Jon Smith is a serial dieter. About 2 months after giving up on the Sugar Busters Diet and gaining 15 pounds, he decides to give it another go with the Paleo Diet. On Sunday night, with his last hurrah of pizza and Ben and Jerry’s weighing heavily in his gut, he prepares a kale smoothie for breakfast Monday morning, and packs up a large cooler of food for work. He wakes up with the best of intentions and it’s smooth sailing until 11:30am.
Then, an announcement: pizza and cupcakes in the employee lounge to celebrate the birthday of Iris Branson, from accounts receivable. Mr. Smith goes in with every intention of avoiding those calorie-laden, processed (and favorite!) foods.
He smells the pizza and his mouth literally starts to water. The rational side of his brain is fighting to avoid eating it, but deep down he knows there is no avoiding it. It is as if he has no control, so he tells himself he will have one piece, then get right back on his diet. Once the cheese hits his taste buds, he essentially goes on autopilot and doesn’t stop with the one slice of pizza. It doesn’t stop with the second, or the third. Nor with the cupcake.
He continues to gorge well past the point of feeling uncomfortable, and stops late that night only because he feels too sick to get out of his bed and go to the kitchen. All the while, he knows he shouldn’t be doing it, but he feels powerless to stop it.
Have you ever found yourself in this kind of situation?
What Is Binge Eating?
Binge Eating Disorder1 is the most common eating disorder in the United States, and involves eating large quantities of food in a short period of time accompanied by a feeling of loss of control. Data suggests binge eating is more common amongst athletes and “dieters,” as calorie restriction is a prime trigger for binges. Up until recently, binge eating was seen as a mere lack of willpower. However, as scientists better understand the brain and behavior, it is becoming clear there is a biologic basis for binge eating, and will power may have little to do with it.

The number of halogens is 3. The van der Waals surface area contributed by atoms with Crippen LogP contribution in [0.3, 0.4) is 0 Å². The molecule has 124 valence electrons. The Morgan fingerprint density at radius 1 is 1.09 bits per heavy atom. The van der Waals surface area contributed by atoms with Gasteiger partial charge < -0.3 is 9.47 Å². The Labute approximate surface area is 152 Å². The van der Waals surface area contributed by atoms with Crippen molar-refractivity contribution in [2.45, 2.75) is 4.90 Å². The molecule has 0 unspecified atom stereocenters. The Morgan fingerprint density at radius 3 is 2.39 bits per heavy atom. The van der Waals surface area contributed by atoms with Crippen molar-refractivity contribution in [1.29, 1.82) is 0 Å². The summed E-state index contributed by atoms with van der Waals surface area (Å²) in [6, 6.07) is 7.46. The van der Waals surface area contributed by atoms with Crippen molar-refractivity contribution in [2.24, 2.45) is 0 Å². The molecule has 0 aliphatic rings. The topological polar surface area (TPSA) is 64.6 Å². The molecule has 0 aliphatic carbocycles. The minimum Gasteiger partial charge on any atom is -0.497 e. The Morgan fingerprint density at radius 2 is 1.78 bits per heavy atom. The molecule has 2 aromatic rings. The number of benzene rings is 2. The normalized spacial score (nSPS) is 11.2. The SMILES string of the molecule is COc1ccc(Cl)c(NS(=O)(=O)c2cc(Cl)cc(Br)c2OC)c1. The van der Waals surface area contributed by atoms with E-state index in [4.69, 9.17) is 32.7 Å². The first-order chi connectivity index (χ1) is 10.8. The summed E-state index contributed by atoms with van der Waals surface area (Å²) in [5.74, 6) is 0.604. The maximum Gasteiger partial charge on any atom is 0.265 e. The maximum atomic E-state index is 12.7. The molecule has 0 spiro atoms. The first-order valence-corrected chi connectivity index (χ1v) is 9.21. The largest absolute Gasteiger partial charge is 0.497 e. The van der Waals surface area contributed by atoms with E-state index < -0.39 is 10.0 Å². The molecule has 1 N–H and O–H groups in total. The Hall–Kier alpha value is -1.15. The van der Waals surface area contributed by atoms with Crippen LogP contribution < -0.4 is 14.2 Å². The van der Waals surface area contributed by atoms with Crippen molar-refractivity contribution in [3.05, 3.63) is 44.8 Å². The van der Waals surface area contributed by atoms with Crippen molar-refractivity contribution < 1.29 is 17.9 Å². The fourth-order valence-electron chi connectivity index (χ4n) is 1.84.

Why You Can’t Stop Overeating
Binge eating is associated with dopamine release in the brain. Dopamine is a chemical that plays a role in reward circuits. For example, when a person is exposed to a pleasurable sensation, dopamine is released, and it makes the person “feel good.” Drugs like cocaine and amphetamines cause large releases of brain dopamine. When the brain of a binge eater is compared to the brain of a non-binge eater, the binge eater will release more dopamine in response to food (or even the smell of food) than the non-binge eater.2 In essence, food functions as a drug in the brain of a binge eater.
There is another class of chemicals, which are released in response to the consumption of fatty, sugary foods- endorphins. Endorphin release in the brain is associated with a pleasurable experience. Heroin and narcotic pain medications simulate endorphin release. Thus, food acts like a drug in this context as well.
Why Doesn’t Everyone Binge Eat?
The food as a drug hypothesis raises the natural question: why doesn’t everyone overeat? There is, in fact, no clear answer. It seems that obese individuals have fewer dopamine receptors in their brains. As a result, they must eat more food to feel the effects of dopamine release. Additionally, as a person over eats or binge eats in the long-term, there are permanent changes in brain chemistry, and that person will need to eating continually more food to feel the same “high,” the same way a drug addict needs to take more drug over time to feel the same effect. As behaviors continue, they become habits, and each time the behavior occurs, it becomes that much harder to break.
Binge eating is a complex disorder influenced by genetics, society, biochemistry and psychology. Effective treatment of overeating should address all aspects, and certainly involves more than just “not eating.”
- For purposes of this discussion, I will use the term binge eater to describe someone who overeats despite attempts to resist (i.e. feels a loss of control) even if he or she technically doesn’t fit the medical diagnostic criteria for Binge Eating Disorder. DSM criteria for Binge Eating Disorder can be found here: http://www.dsm5.org/Documents/Eating%20Disorders%20Fact%20Sheet.pdf ↩
- http://www.ncbi.nlm.nih.gov/pubmed/23016694 ↩